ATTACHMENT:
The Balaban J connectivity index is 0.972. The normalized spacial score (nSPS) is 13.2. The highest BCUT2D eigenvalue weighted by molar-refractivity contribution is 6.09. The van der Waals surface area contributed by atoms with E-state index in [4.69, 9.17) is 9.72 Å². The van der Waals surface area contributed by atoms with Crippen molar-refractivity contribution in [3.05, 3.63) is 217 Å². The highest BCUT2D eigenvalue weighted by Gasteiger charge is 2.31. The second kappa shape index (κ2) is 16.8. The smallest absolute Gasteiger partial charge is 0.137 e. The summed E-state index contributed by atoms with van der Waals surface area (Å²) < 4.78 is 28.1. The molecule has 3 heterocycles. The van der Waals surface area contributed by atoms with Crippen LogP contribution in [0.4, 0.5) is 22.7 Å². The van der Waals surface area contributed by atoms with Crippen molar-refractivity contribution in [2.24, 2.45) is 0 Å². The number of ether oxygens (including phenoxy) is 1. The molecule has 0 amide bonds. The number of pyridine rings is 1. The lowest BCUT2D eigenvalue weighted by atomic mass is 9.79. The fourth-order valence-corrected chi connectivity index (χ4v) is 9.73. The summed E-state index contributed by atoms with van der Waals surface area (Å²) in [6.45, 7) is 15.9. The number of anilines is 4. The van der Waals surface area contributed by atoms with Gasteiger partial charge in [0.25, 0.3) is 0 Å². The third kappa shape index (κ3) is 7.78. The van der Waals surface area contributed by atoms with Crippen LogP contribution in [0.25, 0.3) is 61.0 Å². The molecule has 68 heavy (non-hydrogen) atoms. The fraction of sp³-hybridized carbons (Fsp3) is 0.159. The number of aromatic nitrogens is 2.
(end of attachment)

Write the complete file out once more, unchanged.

The Balaban J connectivity index is 0.972. The normalized spacial score (nSPS) is 13.2. The highest BCUT2D eigenvalue weighted by molar-refractivity contribution is 6.09. The van der Waals surface area contributed by atoms with E-state index in [4.69, 9.17) is 9.72 Å². The van der Waals surface area contributed by atoms with Crippen molar-refractivity contribution in [3.05, 3.63) is 217 Å². The highest BCUT2D eigenvalue weighted by Gasteiger charge is 2.31. The second kappa shape index (κ2) is 16.8. The smallest absolute Gasteiger partial charge is 0.137 e. The summed E-state index contributed by atoms with van der Waals surface area (Å²) < 4.78 is 28.1. The molecule has 3 heterocycles. The van der Waals surface area contributed by atoms with Crippen LogP contribution in [0.4, 0.5) is 22.7 Å². The van der Waals surface area contributed by atoms with Crippen molar-refractivity contribution in [2.24, 2.45) is 0 Å². The number of ether oxygens (including phenoxy) is 1. The molecule has 0 amide bonds. The number of pyridine rings is 1. The lowest BCUT2D eigenvalue weighted by atomic mass is 9.79. The fourth-order valence-corrected chi connectivity index (χ4v) is 9.73. The summed E-state index contributed by atoms with van der Waals surface area (Å²) in [6.45, 7) is 15.9. The number of anilines is 4. The van der Waals surface area contributed by atoms with Gasteiger partial charge in [0.25, 0.3) is 0 Å². The third kappa shape index (κ3) is 7.78. The van der Waals surface area contributed by atoms with Crippen LogP contribution in [0.25, 0.3) is 61.0 Å². The molecule has 68 heavy (non-hydrogen) atoms. The fraction of sp³-hybridized carbons (Fsp3) is 0.159. The number of aromatic nitrogens is 2.